Inspirational Native Americans – Indian Child Welfare Act – 1978

The year 1978 was the beginning of hope for Native Americans.  Religious practices were no longer outlawed.  They could begin to rebuild their cultures.  This was continued with the Indian Child Welfare Act.  This act was designed to keep Native American children in their home culture, and not adopted out, or away in boarding schools.
This protected children.  It also protected parents legally from being forced to send their children away.  There have only been 38 years (less than 2 generations) to heal the wounds of the 118 year (6 generation) project to remove culture from the Native Americans.  What this often means, is that the generation growing up on the reservation is experiencing something their parents cannot relate to.  Many of their parents, and grandparents, had been forced to abandon their parents to go away to school.  Or fear being taken to be adopted outside the tribe.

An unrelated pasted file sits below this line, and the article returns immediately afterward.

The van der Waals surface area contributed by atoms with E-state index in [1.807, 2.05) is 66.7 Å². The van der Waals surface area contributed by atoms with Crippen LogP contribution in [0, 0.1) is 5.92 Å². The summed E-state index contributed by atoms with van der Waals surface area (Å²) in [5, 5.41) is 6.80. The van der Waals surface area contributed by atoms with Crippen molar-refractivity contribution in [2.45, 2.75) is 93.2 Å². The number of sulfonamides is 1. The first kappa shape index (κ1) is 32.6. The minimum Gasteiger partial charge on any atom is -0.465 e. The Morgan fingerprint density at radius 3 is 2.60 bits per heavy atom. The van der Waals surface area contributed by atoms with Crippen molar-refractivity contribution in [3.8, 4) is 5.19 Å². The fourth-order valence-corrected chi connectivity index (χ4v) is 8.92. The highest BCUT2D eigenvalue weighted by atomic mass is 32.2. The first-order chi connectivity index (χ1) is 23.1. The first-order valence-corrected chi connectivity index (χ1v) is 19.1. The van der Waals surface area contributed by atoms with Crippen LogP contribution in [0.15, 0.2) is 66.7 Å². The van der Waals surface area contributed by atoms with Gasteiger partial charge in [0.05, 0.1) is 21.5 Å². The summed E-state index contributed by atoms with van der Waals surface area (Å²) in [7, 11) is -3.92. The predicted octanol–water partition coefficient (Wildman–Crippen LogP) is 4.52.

In Crosswinds, we see the result of this, both an Terra’s actions and thoughts, and in Vasa’s insistence that the community leave the reservation if they want to survive.  Keama’s story implies her fear, even as a spiritual leader, when one generation before, Terra had been brought to her as an infant.

Works Cited:
Indian Child Welfare Act (ICWA).  The Adoption History Project.
Date Accessed: September 2, 2016.